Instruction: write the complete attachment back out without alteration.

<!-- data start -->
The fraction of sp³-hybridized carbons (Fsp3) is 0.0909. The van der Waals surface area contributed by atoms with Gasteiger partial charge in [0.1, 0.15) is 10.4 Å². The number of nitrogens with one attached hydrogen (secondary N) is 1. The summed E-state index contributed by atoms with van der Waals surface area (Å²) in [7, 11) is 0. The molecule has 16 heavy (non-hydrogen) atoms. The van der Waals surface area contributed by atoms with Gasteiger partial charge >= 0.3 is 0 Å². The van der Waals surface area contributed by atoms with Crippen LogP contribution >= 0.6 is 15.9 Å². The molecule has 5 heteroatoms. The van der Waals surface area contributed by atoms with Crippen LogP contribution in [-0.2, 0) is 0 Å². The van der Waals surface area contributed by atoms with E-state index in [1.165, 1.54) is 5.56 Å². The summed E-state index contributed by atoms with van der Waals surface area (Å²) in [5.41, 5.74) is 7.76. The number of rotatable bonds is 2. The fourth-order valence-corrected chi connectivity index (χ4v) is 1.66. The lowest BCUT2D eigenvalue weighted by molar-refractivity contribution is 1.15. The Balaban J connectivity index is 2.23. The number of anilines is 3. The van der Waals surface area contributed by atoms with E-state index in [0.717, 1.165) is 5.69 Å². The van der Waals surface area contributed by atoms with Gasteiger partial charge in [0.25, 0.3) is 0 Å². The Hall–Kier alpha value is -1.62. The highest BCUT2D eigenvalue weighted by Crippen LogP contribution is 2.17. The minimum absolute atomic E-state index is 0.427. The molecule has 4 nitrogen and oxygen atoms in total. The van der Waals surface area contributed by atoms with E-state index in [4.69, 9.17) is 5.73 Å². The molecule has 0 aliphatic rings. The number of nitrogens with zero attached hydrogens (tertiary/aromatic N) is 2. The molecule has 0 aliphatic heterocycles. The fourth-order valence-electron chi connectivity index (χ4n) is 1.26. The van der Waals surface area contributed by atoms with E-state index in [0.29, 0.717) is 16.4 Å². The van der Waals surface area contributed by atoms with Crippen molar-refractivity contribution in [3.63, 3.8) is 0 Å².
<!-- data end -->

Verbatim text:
The fraction of sp³-hybridized carbons (Fsp3) is 0.0909. The van der Waals surface area contributed by atoms with Gasteiger partial charge in [0.1, 0.15) is 10.4 Å². The number of nitrogens with one attached hydrogen (secondary N) is 1. The summed E-state index contributed by atoms with van der Waals surface area (Å²) in [7, 11) is 0. The molecule has 16 heavy (non-hydrogen) atoms. The van der Waals surface area contributed by atoms with Gasteiger partial charge >= 0.3 is 0 Å². The van der Waals surface area contributed by atoms with Crippen LogP contribution >= 0.6 is 15.9 Å². The molecule has 5 heteroatoms. The van der Waals surface area contributed by atoms with Crippen LogP contribution in [-0.2, 0) is 0 Å². The van der Waals surface area contributed by atoms with E-state index in [1.165, 1.54) is 5.56 Å². The summed E-state index contributed by atoms with van der Waals surface area (Å²) in [5.41, 5.74) is 7.76. The number of rotatable bonds is 2. The fourth-order valence-corrected chi connectivity index (χ4v) is 1.66. The lowest BCUT2D eigenvalue weighted by molar-refractivity contribution is 1.15. The Balaban J connectivity index is 2.23. The number of anilines is 3. The van der Waals surface area contributed by atoms with E-state index in [0.717, 1.165) is 5.69 Å². The van der Waals surface area contributed by atoms with Gasteiger partial charge in [0.25, 0.3) is 0 Å². The Hall–Kier alpha value is -1.62. The highest BCUT2D eigenvalue weighted by Crippen LogP contribution is 2.17. The minimum absolute atomic E-state index is 0.427. The molecule has 4 nitrogen and oxygen atoms in total. The van der Waals surface area contributed by atoms with E-state index in [4.69, 9.17) is 5.73 Å². The molecule has 0 aliphatic rings. The number of nitrogens with zero attached hydrogens (tertiary/aromatic N) is 2. The molecule has 0 aliphatic heterocycles. The fourth-order valence-electron chi connectivity index (χ4n) is 1.26. The van der Waals surface area contributed by atoms with E-state index in [0.29, 0.717) is 16.4 Å². The van der Waals surface area contributed by atoms with Crippen molar-refractivity contribution in [3.63, 3.8) is 0 Å².